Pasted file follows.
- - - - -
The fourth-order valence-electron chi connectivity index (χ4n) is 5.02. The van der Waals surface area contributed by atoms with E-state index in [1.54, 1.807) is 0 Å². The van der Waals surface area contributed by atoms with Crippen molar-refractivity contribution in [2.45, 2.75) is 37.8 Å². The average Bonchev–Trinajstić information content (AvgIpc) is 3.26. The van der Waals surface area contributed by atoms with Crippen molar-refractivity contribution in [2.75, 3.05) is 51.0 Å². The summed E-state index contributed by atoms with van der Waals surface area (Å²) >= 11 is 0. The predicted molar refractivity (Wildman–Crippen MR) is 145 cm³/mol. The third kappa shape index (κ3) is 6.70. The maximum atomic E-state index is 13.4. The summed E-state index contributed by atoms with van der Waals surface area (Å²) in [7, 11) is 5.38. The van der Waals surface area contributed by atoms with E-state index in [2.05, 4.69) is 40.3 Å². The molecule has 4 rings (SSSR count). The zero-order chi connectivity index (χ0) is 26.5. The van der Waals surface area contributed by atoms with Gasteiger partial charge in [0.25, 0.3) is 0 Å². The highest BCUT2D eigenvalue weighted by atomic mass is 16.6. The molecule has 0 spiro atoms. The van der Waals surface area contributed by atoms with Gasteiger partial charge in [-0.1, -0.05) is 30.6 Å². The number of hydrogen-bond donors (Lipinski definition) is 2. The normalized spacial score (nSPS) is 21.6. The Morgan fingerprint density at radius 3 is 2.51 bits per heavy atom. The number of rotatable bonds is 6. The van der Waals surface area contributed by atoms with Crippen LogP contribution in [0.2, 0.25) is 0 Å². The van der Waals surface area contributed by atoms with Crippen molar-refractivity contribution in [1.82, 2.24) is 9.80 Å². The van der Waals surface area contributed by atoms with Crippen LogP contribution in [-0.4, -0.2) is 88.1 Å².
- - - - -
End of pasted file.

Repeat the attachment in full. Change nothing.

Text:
The fourth-order valence-electron chi connectivity index (χ4n) is 5.02. The van der Waals surface area contributed by atoms with E-state index in [1.54, 1.807) is 0 Å². The van der Waals surface area contributed by atoms with Crippen molar-refractivity contribution in [2.45, 2.75) is 37.8 Å². The average Bonchev–Trinajstić information content (AvgIpc) is 3.26. The van der Waals surface area contributed by atoms with Crippen molar-refractivity contribution in [2.75, 3.05) is 51.0 Å². The summed E-state index contributed by atoms with van der Waals surface area (Å²) >= 11 is 0. The predicted molar refractivity (Wildman–Crippen MR) is 145 cm³/mol. The third kappa shape index (κ3) is 6.70. The maximum atomic E-state index is 13.4. The summed E-state index contributed by atoms with van der Waals surface area (Å²) in [7, 11) is 5.38. The van der Waals surface area contributed by atoms with E-state index in [2.05, 4.69) is 40.3 Å². The molecule has 4 rings (SSSR count). The zero-order chi connectivity index (χ0) is 26.5. The van der Waals surface area contributed by atoms with Gasteiger partial charge in [0.25, 0.3) is 0 Å². The highest BCUT2D eigenvalue weighted by atomic mass is 16.6. The molecule has 0 spiro atoms. The van der Waals surface area contributed by atoms with Gasteiger partial charge in [-0.1, -0.05) is 30.6 Å². The number of hydrogen-bond donors (Lipinski definition) is 2. The normalized spacial score (nSPS) is 21.6. The Morgan fingerprint density at radius 3 is 2.51 bits per heavy atom. The number of rotatable bonds is 6. The van der Waals surface area contributed by atoms with Crippen LogP contribution in [0.2, 0.25) is 0 Å². The van der Waals surface area contributed by atoms with Crippen molar-refractivity contribution in [1.82, 2.24) is 9.80 Å². The van der Waals surface area contributed by atoms with Crippen LogP contribution in [-0.4, -0.2) is 88.1 Å².